McLaren recently debuted its latest vehicle, the Artura. This plug-in hybrid EV is the first to debut for the British supercar manufacturer this year. The company has previously vowed to pivot toward electric vehicles, and cease development of ICE models by 2030.
In a lengthy but well-produced launch video, McLaren teases a glimpse of its new hybrid vehicle. The broad drone shots over smoke and water creep toward a glowing green light, perhaps a subtle hint to McLaren’s (reluctant) decision to go electric?
The Artura PHEV emerges from the shadows within the McLaren Technology Center as the first hybrid to debut in 2021. The world-renowned automaker has previously stated that every major model will be hybrid moving forward. Unfortunately, McLaren doesn’t expect to release a fully electric supercar until 2025.
Still, the Artura joins two other hybrids in the McLaren fleet – the previously produced P1, and the current Speedtail hyper-GT. Let’s get down to the specs and unique features on the new McLaren Artura.
Introducing the McLaren Artura PHEV
McLaren’s design approach to the Artura is a clean slate compared to previous hybrids like the P1. It features all new McLaren Carbon Lightweight Architecture (MCLA for short). The Artura also houses an all-new hybrid powertrain, new aerodynamics, with improved cooling, visibility, and ergonomics. All while aiming to stay as lightweight as possible. New electric wiring throughout the PHEV supports new features to McLaren like Adaptive Cruise Control (ACC) and Apple Carplay. The features on the Artura will be McLaren’s core model for hybrids moving forward.
According to McLaren design director Rob Melville, the technical design of the Artura was focused around three ideas. The first is purity in both the overall look of the vehicle and the components within it.
The second is technical sculpture. The goal was to make the Artura beautiful to gaze upon, while still ensuring every piece is there for a reason.
Similarly, the third idea is “functional jewelry.” Melville explains that McLaren doesn’t decorate its cars, it simply adds everything the vehicle needs and makes it beautiful. The design director was so bold to say that, “Artura will rewrite the rulebook on what an electrified supercar can be.” He did design the thing, though.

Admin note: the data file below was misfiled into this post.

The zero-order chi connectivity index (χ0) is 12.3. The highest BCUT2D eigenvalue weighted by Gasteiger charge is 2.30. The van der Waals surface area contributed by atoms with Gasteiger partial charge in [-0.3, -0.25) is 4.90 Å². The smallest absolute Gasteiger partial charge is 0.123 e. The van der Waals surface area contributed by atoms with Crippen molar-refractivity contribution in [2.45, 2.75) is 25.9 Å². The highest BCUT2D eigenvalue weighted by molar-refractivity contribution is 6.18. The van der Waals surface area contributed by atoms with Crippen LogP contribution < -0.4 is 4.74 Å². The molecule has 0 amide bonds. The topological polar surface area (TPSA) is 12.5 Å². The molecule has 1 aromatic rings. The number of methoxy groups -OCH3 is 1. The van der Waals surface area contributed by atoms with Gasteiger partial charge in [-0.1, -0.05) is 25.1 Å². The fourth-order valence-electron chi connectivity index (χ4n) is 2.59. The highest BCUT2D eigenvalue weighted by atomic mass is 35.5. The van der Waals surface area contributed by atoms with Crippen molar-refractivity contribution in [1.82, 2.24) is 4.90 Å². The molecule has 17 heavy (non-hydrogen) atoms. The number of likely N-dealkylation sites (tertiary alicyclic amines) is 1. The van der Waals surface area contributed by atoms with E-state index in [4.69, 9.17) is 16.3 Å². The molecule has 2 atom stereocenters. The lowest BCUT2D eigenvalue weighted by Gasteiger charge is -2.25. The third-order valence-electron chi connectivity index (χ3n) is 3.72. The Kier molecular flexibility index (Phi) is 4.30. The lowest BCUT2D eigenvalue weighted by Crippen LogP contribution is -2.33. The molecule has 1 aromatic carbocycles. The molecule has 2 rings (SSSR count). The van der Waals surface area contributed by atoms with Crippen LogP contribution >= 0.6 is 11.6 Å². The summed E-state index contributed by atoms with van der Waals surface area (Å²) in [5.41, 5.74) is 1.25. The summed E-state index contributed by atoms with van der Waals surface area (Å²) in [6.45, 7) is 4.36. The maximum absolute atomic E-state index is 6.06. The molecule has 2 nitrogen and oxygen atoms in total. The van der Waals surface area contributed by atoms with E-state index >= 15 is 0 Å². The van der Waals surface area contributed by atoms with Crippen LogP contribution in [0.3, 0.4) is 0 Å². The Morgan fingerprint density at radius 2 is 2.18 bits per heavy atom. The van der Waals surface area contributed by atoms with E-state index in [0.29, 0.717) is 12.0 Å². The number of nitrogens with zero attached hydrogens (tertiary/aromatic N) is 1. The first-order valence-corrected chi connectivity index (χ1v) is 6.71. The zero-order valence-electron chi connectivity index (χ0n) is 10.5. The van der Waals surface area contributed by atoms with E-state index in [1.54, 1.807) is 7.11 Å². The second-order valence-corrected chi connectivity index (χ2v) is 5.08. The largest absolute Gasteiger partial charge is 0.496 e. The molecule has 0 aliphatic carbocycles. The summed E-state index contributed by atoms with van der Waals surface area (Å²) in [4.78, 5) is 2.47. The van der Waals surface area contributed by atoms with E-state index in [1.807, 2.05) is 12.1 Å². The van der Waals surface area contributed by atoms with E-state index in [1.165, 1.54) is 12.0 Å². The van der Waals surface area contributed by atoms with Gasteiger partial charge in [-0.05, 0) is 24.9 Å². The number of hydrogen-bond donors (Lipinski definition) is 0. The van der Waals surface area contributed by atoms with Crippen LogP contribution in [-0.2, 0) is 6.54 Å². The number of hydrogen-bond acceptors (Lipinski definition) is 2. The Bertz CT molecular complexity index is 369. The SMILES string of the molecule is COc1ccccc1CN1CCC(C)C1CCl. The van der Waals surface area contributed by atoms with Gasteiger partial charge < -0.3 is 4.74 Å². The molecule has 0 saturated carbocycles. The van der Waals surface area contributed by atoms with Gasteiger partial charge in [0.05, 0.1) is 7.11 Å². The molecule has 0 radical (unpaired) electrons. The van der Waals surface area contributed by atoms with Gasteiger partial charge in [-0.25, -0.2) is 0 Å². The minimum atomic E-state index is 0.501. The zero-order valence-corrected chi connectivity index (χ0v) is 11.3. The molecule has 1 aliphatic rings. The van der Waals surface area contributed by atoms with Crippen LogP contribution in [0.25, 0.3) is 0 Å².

Artura’s exterior and interior features
On the exterior, the Artura features staggered wheel sizes – 19-inch wheels in the front and 20-inch rear wheels. The sunken cabin between the high peaks of its rear fenders gives it that sporty supercar feel. Moving around to the back, laser-cut mesh helps optimize cooling across the rear zone. The PHEV also features ultra-slim almond-shaped LED blade lights outside of twin exhausts.
Moving inward, the interior of the Artura is geared toward the driver and keeping his or her eyes on the road as much as possible. Especially with the speeds this machine can reach. The center console touchscreen is tilted toward the driver for quicker and easier views. The instrument cluster or binnacle sits alongside the dynamic controls mounted directly to the steering column.
This is a unique design that ensures that wherever your comfortable wheel position is, you’ll be able to maintain perfect visibility. That includes viewing the road and the instrumentation. It also allows you to more easily engage with your hands on the wheel without having to look down.
McLaren Artura’s hybrid powertrain
The hybrid powertrain begins with a V6 engine with direct injection. It also sits at a 120 degree “v” angle, as explained by director of project strategy Jamie Corstorphine. The hybrid system features a bespoke axial-flux motor and a lithium-ion energy dense battery.
According to McLaren, this powertrain can generate 680 PS (~671 HP) of power. 95 PS of which comes from the electric motor. The Artura can also heave 720 Nm (531 ft-lb) of torque. In terms of emissions, the battery can run for 30 km (~18.5 mi) emissions free, before the V6 kicks in.
Now let’s talk speed. The McLaren Artura can travel 0-200 km in 8.3 seconds, and can reach a top speed of 330 km/hr (205 mph).
As you can see, the Artura has a lot of futuristic features to offer. For those of you who would like to watch its official reveal in its 15-minute entirety, here it is:
There is no arguing that the Artura is quite an impressive machine. We would expect nothing less from one of the leaders in Formula One racing and lightweight speed technologies. With that said, the thought that McLaren is focusing on hybrids with minimal plans for full EVs in the future doesn’t exactly move the needle. Especially when plenty of other automakers like Tesla and Rimac are doing just that.
The design is certainly impressive… it’s still a supercar after all. However, with so much time dedicated to aeros, lightweight carbon fiber, and ergonomics, the hybrid powertrain feels like an afterthought. Sure, 205 mph is an impressive top speed, but there are fully electric vehicles that are promising those same numbers at a much lower price. The base model Artura starts at $225,000.
Overall, it’s cool to see McLaren (sort of) adapting to the future of electric vehicles. But if you’re going to spend hundreds of thousands of dollars on a supercar, it would be nice to see something fully electric.
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